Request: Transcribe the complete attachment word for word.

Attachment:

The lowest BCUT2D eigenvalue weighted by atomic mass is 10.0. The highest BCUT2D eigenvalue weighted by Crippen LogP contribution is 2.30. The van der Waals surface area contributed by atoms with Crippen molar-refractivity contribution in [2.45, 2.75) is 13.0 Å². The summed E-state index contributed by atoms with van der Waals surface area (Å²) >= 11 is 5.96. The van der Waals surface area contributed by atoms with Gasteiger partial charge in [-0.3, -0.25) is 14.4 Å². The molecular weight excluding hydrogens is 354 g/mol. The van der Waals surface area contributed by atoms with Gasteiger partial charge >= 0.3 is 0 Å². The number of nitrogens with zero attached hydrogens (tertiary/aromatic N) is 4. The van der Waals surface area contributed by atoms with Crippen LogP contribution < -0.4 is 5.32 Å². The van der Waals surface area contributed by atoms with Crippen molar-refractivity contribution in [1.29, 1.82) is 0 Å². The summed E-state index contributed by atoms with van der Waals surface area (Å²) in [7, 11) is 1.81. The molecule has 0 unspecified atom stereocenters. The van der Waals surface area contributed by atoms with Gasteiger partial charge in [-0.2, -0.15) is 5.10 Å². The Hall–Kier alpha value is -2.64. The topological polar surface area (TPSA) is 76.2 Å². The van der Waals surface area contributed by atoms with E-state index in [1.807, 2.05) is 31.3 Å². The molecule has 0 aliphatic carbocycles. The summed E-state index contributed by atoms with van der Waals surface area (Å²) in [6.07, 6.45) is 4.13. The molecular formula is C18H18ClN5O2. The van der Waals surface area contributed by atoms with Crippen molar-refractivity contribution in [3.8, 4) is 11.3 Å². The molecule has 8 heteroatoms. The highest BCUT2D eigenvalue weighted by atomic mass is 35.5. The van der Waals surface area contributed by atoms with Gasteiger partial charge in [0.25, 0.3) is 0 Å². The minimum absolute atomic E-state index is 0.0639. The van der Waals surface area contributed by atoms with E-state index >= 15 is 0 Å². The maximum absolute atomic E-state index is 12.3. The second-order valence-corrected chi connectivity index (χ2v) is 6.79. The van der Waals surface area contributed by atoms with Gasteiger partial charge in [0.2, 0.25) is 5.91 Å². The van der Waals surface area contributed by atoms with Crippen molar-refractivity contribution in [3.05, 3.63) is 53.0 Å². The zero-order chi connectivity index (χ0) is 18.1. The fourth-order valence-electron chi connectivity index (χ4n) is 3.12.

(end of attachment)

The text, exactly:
The lowest BCUT2D eigenvalue weighted by atomic mass is 10.0. The highest BCUT2D eigenvalue weighted by Crippen LogP contribution is 2.30. The van der Waals surface area contributed by atoms with Crippen molar-refractivity contribution in [2.45, 2.75) is 13.0 Å². The summed E-state index contributed by atoms with van der Waals surface area (Å²) >= 11 is 5.96. The van der Waals surface area contributed by atoms with Gasteiger partial charge in [-0.3, -0.25) is 14.4 Å². The molecular weight excluding hydrogens is 354 g/mol. The van der Waals surface area contributed by atoms with Gasteiger partial charge >= 0.3 is 0 Å². The number of nitrogens with zero attached hydrogens (tertiary/aromatic N) is 4. The van der Waals surface area contributed by atoms with Crippen LogP contribution < -0.4 is 5.32 Å². The van der Waals surface area contributed by atoms with Crippen molar-refractivity contribution in [1.29, 1.82) is 0 Å². The summed E-state index contributed by atoms with van der Waals surface area (Å²) in [7, 11) is 1.81. The molecule has 0 unspecified atom stereocenters. The van der Waals surface area contributed by atoms with Gasteiger partial charge in [-0.2, -0.15) is 5.10 Å². The Hall–Kier alpha value is -2.64. The topological polar surface area (TPSA) is 76.2 Å². The van der Waals surface area contributed by atoms with E-state index in [1.807, 2.05) is 31.3 Å². The molecule has 0 aliphatic carbocycles. The summed E-state index contributed by atoms with van der Waals surface area (Å²) in [6.07, 6.45) is 4.13. The molecular formula is C18H18ClN5O2. The van der Waals surface area contributed by atoms with Crippen molar-refractivity contribution in [3.8, 4) is 11.3 Å². The molecule has 8 heteroatoms. The highest BCUT2D eigenvalue weighted by atomic mass is 35.5. The van der Waals surface area contributed by atoms with Gasteiger partial charge in [0.25, 0.3) is 0 Å². The minimum absolute atomic E-state index is 0.0639. The van der Waals surface area contributed by atoms with E-state index >= 15 is 0 Å². The maximum absolute atomic E-state index is 12.3. The second-order valence-corrected chi connectivity index (χ2v) is 6.79. The van der Waals surface area contributed by atoms with Gasteiger partial charge in [0.2, 0.25) is 5.91 Å². The van der Waals surface area contributed by atoms with Crippen molar-refractivity contribution in [3.05, 3.63) is 53.0 Å². The zero-order chi connectivity index (χ0) is 18.1. The fourth-order valence-electron chi connectivity index (χ4n) is 3.12.